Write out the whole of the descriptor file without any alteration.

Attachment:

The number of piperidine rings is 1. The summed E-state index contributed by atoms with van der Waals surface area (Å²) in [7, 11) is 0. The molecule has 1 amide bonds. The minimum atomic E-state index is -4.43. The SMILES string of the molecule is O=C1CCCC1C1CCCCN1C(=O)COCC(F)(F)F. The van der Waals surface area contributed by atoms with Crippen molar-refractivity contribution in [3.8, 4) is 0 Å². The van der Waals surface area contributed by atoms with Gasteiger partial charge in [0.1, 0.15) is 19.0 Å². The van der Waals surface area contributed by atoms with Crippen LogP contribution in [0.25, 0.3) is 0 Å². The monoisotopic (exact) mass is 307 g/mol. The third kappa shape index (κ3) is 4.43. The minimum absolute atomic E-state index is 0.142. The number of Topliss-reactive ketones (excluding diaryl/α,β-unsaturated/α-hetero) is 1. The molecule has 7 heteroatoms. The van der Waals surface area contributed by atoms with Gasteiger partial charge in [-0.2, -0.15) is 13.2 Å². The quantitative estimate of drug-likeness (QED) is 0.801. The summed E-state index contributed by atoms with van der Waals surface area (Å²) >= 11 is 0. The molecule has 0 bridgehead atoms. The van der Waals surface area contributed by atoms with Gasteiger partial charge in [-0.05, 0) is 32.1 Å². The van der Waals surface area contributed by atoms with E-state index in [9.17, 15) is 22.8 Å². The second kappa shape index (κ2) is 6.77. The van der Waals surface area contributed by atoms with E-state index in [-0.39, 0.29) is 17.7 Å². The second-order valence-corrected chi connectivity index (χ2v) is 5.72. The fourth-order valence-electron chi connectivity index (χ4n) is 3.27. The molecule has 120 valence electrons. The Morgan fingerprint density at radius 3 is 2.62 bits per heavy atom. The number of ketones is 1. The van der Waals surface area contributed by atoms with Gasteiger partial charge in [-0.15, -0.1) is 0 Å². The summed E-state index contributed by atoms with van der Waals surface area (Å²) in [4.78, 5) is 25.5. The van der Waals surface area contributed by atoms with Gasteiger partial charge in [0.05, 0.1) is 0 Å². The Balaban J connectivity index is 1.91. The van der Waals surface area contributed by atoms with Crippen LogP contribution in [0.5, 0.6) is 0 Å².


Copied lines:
The number of piperidine rings is 1. The summed E-state index contributed by atoms with van der Waals surface area (Å²) in [7, 11) is 0. The molecule has 1 amide bonds. The minimum atomic E-state index is -4.43. The SMILES string of the molecule is O=C1CCCC1C1CCCCN1C(=O)COCC(F)(F)F. The van der Waals surface area contributed by atoms with Crippen molar-refractivity contribution in [3.8, 4) is 0 Å². The van der Waals surface area contributed by atoms with Gasteiger partial charge in [0.1, 0.15) is 19.0 Å². The van der Waals surface area contributed by atoms with Crippen LogP contribution in [0.25, 0.3) is 0 Å². The monoisotopic (exact) mass is 307 g/mol. The third kappa shape index (κ3) is 4.43. The minimum absolute atomic E-state index is 0.142. The number of Topliss-reactive ketones (excluding diaryl/α,β-unsaturated/α-hetero) is 1. The molecule has 7 heteroatoms. The van der Waals surface area contributed by atoms with Gasteiger partial charge in [-0.2, -0.15) is 13.2 Å². The quantitative estimate of drug-likeness (QED) is 0.801. The summed E-state index contributed by atoms with van der Waals surface area (Å²) >= 11 is 0. The molecule has 0 bridgehead atoms. The van der Waals surface area contributed by atoms with Gasteiger partial charge in [-0.05, 0) is 32.1 Å². The van der Waals surface area contributed by atoms with E-state index in [9.17, 15) is 22.8 Å². The second kappa shape index (κ2) is 6.77. The van der Waals surface area contributed by atoms with E-state index in [-0.39, 0.29) is 17.7 Å². The second-order valence-corrected chi connectivity index (χ2v) is 5.72. The fourth-order valence-electron chi connectivity index (χ4n) is 3.27. The molecule has 120 valence electrons. The Morgan fingerprint density at radius 3 is 2.62 bits per heavy atom. The number of ketones is 1. The van der Waals surface area contributed by atoms with Gasteiger partial charge in [-0.15, -0.1) is 0 Å². The summed E-state index contributed by atoms with van der Waals surface area (Å²) in [4.78, 5) is 25.5. The van der Waals surface area contributed by atoms with Gasteiger partial charge in [0.05, 0.1) is 0 Å². The Balaban J connectivity index is 1.91. The van der Waals surface area contributed by atoms with Crippen LogP contribution in [0.5, 0.6) is 0 Å².